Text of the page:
The Lens of the Avatar

Madeline has wide empathetic appeal. She’s young, struggling with anxiety and intrusive thoughts, and wants to show herself and the world what she’s capable of. It’s a premise most young people today find themselves in often. The approach the game presents to overcoming these issues, however, is non-intuitive: embrace every part of you and let go of what you can’t control. It’s an abstract thought that’s difficult to fully appreciate when conveyed verbally, but when presented through the metaphor of climbing a mountain, it sinks in. As the player overcomes platforming challenges and witnesses Madeline struggling with her own issues, there’s a deep empathy that arises from the parallel struggles. In this way, the game not only provides a meaningful and challenging experience, but conveys important lessons about approaching your own anxiety and dealing with mental health.

The Lens of the Toy

At the end of the day, Celeste is a game. From the moment you’re dropped into it, Celeste gives you no clues. You figure out how to move, and you figure out how to jump. Sure, the game gives you the basic controls (dashing, clinging to the wall, etc.), but whenever additional mechanics are introduced (spikes, moving platforms, launch bubbles, etc.) you’re largely left to poke them and see what they do. The game prioritises player exploration, and encourages the player to figure out the way they want to approach and solve each room. In a way, it’s like fitting Play-Doh into a shaped mould. There is an obvious way to solve the puzzle: mould it exactly. But you could also take a shortcut: tear it into two pieces and drop them in. The game never boxes the player in with rules or arrows pointing where to go: you are free to explore the branching paths and get the strawberries if you want to. You play at your pace, the way you want to. 

Escape from Tarkov


Escape from Tarkov is a hardcore and realistic online first-person action RPG/Simulator with MMO features and a story-driven walkthrough.

Official website: https://www.escapefromtarkov.com/

Play demo:

Analysis through the Elemental Tetrad


Apart from normal FPS games, EFT has a rich and complete background setting.

The events of the Escape from Tarkov take place in the fictional Norvinsk’s region Special Economic Zone that became a gateway between Russia and Europe. Preferential conditions for large international companies, however, have not only attracted law-abiding businesses but corporations of dubious intent as well. In Tarkov, one of the largest cities in the region, a transatlantic corporation became the ground zero of a political scandal. Six months later, the political standoff escalated into an armed conflict involving UN peacekeepers, Internal Troops of the Ministry of Internal Affairs, and two private military companies. The region’s borders were sealed off, and those trapped in the middle of this local warfare flare-up were isolated from the outside world.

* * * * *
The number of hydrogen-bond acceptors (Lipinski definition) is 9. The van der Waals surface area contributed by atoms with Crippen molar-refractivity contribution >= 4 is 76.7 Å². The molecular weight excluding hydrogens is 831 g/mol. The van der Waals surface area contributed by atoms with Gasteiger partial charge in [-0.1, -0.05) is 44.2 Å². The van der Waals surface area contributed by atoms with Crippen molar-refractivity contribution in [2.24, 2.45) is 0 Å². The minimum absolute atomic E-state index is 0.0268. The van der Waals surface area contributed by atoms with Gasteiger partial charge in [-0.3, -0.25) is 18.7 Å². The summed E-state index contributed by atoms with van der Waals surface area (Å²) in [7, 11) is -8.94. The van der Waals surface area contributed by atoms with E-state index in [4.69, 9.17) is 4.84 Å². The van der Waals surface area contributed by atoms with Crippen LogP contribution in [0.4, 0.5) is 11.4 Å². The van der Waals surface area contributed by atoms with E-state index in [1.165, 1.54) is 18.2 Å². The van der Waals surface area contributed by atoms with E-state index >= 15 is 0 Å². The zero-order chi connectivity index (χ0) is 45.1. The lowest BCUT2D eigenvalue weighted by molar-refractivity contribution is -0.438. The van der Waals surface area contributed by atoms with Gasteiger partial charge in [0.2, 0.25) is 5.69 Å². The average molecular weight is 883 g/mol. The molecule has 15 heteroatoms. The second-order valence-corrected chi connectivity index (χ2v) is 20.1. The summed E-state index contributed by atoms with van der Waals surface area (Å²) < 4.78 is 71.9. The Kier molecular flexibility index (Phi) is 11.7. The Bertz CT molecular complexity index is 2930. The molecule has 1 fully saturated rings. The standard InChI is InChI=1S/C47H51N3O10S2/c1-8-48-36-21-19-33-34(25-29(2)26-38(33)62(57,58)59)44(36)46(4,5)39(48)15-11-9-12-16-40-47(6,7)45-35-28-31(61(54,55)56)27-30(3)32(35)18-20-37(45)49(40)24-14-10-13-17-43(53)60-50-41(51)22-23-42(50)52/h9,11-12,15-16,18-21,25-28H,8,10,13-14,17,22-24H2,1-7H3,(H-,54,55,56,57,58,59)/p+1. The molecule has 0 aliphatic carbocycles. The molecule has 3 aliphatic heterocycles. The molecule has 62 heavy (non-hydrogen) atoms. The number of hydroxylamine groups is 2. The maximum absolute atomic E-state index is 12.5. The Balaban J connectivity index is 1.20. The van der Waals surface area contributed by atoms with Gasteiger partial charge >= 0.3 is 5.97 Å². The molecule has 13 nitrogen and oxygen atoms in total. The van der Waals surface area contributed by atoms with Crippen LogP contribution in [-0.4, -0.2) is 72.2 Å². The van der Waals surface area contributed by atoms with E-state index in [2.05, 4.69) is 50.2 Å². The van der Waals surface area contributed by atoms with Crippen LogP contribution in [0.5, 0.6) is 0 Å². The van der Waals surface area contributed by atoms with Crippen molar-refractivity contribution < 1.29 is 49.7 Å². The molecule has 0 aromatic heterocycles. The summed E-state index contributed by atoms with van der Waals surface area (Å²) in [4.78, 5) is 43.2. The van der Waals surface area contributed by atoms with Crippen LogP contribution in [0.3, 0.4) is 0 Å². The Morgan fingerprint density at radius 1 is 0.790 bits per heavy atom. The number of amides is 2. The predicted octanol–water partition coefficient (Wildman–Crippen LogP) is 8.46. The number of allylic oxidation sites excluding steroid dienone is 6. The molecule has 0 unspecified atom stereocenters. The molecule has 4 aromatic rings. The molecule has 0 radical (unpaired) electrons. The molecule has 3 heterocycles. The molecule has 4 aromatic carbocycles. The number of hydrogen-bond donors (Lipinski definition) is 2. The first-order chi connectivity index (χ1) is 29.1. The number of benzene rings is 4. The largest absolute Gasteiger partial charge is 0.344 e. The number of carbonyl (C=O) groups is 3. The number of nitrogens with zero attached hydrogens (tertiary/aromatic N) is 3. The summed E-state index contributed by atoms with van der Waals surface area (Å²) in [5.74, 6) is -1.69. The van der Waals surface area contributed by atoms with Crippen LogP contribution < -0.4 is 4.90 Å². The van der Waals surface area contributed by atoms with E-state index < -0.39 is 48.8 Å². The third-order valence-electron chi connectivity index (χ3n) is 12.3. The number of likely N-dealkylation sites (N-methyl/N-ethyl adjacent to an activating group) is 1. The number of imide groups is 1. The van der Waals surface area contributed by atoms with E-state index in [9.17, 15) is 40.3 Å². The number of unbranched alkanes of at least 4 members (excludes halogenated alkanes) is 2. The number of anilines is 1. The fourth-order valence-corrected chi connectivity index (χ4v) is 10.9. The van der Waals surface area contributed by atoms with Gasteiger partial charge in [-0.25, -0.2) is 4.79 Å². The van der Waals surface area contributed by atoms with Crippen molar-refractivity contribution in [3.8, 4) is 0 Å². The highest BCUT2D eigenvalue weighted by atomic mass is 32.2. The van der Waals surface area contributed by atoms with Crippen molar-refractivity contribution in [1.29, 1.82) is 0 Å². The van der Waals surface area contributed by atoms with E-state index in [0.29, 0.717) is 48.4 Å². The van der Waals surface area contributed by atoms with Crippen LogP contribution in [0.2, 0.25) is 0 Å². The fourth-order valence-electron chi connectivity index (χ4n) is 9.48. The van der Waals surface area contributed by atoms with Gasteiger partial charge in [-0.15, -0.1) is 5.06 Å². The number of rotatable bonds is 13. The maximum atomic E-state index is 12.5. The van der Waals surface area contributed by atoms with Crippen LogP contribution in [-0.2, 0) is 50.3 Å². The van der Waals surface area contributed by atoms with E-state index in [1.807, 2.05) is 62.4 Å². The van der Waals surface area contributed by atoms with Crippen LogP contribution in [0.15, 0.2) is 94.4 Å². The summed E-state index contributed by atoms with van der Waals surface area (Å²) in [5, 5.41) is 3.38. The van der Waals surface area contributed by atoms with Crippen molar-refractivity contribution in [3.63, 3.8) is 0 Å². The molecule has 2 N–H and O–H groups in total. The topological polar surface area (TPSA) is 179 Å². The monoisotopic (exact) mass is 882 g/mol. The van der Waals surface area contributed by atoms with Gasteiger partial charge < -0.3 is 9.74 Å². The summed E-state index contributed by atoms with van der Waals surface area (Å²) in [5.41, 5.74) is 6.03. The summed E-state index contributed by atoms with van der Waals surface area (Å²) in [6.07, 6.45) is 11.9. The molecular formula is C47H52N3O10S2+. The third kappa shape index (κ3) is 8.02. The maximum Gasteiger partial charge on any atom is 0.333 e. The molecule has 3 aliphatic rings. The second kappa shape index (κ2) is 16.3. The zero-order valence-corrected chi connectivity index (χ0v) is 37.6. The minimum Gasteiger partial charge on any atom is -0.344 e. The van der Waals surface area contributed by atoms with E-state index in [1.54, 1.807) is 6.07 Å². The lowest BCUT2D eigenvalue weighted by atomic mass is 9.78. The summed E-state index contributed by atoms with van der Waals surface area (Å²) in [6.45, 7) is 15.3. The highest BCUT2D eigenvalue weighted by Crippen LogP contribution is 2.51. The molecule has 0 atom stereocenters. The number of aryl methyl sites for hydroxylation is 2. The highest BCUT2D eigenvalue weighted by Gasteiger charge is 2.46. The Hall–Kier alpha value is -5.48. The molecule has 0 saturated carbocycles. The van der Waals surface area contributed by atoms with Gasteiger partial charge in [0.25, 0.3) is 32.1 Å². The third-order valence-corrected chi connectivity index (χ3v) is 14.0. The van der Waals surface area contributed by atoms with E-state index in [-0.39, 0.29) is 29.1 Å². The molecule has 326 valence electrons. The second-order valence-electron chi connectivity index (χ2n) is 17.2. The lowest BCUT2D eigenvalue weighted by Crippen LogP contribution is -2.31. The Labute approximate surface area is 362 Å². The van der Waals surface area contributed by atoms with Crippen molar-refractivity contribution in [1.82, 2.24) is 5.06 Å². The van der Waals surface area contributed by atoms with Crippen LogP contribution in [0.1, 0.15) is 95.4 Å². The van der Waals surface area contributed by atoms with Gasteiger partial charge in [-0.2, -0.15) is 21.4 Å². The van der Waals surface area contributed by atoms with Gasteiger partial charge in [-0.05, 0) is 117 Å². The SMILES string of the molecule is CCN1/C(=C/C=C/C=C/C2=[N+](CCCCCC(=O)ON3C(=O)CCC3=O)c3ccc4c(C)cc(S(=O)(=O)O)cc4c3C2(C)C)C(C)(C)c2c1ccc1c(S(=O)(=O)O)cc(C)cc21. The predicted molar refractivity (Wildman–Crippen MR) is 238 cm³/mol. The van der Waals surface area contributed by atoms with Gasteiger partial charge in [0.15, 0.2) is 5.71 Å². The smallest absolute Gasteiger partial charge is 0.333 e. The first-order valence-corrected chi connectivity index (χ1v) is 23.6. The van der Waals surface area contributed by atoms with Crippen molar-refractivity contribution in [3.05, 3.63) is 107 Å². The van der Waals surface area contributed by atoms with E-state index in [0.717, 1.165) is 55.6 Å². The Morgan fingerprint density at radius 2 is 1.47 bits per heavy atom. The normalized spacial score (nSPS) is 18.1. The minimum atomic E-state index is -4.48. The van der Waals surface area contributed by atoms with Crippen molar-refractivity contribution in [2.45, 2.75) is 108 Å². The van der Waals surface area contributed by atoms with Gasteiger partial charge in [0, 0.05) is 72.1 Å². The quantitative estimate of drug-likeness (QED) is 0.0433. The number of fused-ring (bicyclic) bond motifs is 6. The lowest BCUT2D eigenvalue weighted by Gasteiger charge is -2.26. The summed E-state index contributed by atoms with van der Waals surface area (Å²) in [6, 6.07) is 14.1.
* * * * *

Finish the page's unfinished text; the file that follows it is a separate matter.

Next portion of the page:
The players will have to experience living in the skin of one of the mercenaries who survived the initial stage of the Tarkov conflict. After choosing one of the sides – USEC or BEAR – the player’s character starts to make his way out of the city. Tarkov is sealed off by the UN and Russian military, supply chains are cut, communication with operational command is lost, and in these conditions, everyone has to make his own choices of what to do and how to get out of the chaos-ridden metropolis.


  • Unlike other FPS games which clearly highlight the enemies, EFT focuses a lot on reality, so the whole background environment is on a dark scale, very close to the story setting.
  • The Ui design is also simple and gives the player a real feeling of trading in a flea market.
  • High quality of the gun models, each component has its own physic model, which makes the game very realistic as compared to other FPS games


  • No crosshair and no teammate sign. The game simulates the real war-like experience, you do not have any crosshair to assist shooting, so you need to assemble a good sight on your guns. Also, teammates will not be marked on your screen, you may just shoot your teammate without knowing it, so you need to keep communicating with your friends.
  • A giant map with no map display. You can easily get lost inside the giant map. You have to gradually remember all the locations as you keep playing.
  • Gun-assemble system. Almost all parts of the guns can be assembled freely, you can choose better parts for higher stats at a higher price. Players can freely come out with their own design of one gun.
  • Looting and market. Dynamic in-game loots, after successfully survive from a match, players can take out the loots and trade them with other players in the in-game market. Players can then use the money earned to purchase better armour and weapons.
  • PVPVE. Lots of AIs are added to the map with either good or bad weapons, they will shoot players with extreme accuracy. Player has to keep in mind the AIs when looting and combating other players.


Powered by unity, EFT has a very realistic physics engine.

Analysis through Lenses

Lenses of freedom

Unlike other FPS games or PUBG-like games, the only goal is to kill other players and win, Tarkov has more thrilling experiences. Players can choose to wear low-quality armour with a pistol and focus on looting without troubling other players or become an AI-hunter, focusing on killing the in-game bosses or wearing the best armour to seek for killings of players. Player has the freedom to decide what they do within a 45 minutes raid. They only need to arrive at the retreat position in the game on time. This kind of freedom makes the game more possibilities.

Another kind of freedom is the in-game market. Players can choose to become professional traders – make money by trading instead of raiding and fighting. These two layers of freedom extend the playing time greatly.